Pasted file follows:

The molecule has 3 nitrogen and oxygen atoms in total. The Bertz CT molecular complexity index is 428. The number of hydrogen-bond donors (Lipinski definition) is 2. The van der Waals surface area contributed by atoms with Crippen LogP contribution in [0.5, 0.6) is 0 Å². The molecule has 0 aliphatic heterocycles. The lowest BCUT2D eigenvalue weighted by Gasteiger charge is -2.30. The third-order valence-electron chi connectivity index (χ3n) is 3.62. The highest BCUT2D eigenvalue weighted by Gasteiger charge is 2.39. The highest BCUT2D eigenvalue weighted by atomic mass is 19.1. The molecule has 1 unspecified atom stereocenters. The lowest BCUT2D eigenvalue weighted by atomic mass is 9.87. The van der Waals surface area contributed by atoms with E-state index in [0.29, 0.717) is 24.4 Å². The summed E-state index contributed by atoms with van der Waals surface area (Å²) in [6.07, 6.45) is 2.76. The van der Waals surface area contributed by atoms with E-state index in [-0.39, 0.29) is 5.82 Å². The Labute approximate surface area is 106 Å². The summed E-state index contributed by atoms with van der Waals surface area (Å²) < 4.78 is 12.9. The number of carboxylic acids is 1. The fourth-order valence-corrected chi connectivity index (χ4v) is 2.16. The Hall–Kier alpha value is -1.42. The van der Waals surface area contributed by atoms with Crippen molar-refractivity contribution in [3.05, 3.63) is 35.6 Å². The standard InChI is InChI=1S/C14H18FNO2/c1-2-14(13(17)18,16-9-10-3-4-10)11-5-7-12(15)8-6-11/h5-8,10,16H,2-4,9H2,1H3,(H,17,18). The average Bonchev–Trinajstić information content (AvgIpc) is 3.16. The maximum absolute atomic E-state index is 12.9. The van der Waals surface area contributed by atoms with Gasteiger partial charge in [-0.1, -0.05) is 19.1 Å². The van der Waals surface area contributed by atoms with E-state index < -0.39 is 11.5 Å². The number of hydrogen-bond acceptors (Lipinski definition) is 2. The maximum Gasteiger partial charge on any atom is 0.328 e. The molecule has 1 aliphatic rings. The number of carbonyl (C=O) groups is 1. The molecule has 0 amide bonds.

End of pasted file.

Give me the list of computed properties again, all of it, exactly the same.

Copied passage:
The molecule has 3 nitrogen and oxygen atoms in total. The Bertz CT molecular complexity index is 428. The number of hydrogen-bond donors (Lipinski definition) is 2. The van der Waals surface area contributed by atoms with Crippen LogP contribution in [0.5, 0.6) is 0 Å². The molecule has 0 aliphatic heterocycles. The lowest BCUT2D eigenvalue weighted by Gasteiger charge is -2.30. The third-order valence-electron chi connectivity index (χ3n) is 3.62. The highest BCUT2D eigenvalue weighted by Gasteiger charge is 2.39. The highest BCUT2D eigenvalue weighted by atomic mass is 19.1. The molecule has 1 unspecified atom stereocenters. The lowest BCUT2D eigenvalue weighted by atomic mass is 9.87. The van der Waals surface area contributed by atoms with E-state index in [0.29, 0.717) is 24.4 Å². The summed E-state index contributed by atoms with van der Waals surface area (Å²) in [6.07, 6.45) is 2.76. The van der Waals surface area contributed by atoms with E-state index in [-0.39, 0.29) is 5.82 Å². The Labute approximate surface area is 106 Å². The summed E-state index contributed by atoms with van der Waals surface area (Å²) < 4.78 is 12.9. The number of carboxylic acids is 1. The fourth-order valence-corrected chi connectivity index (χ4v) is 2.16. The Hall–Kier alpha value is -1.42. The van der Waals surface area contributed by atoms with Crippen molar-refractivity contribution in [3.05, 3.63) is 35.6 Å². The standard InChI is InChI=1S/C14H18FNO2/c1-2-14(13(17)18,16-9-10-3-4-10)11-5-7-12(15)8-6-11/h5-8,10,16H,2-4,9H2,1H3,(H,17,18). The average Bonchev–Trinajstić information content (AvgIpc) is 3.16. The maximum absolute atomic E-state index is 12.9. The van der Waals surface area contributed by atoms with Gasteiger partial charge in [-0.1, -0.05) is 19.1 Å². The van der Waals surface area contributed by atoms with E-state index < -0.39 is 11.5 Å². The number of hydrogen-bond acceptors (Lipinski definition) is 2. The maximum Gasteiger partial charge on any atom is 0.328 e. The molecule has 1 aliphatic rings. The number of carbonyl (C=O) groups is 1. The molecule has 0 amide bonds.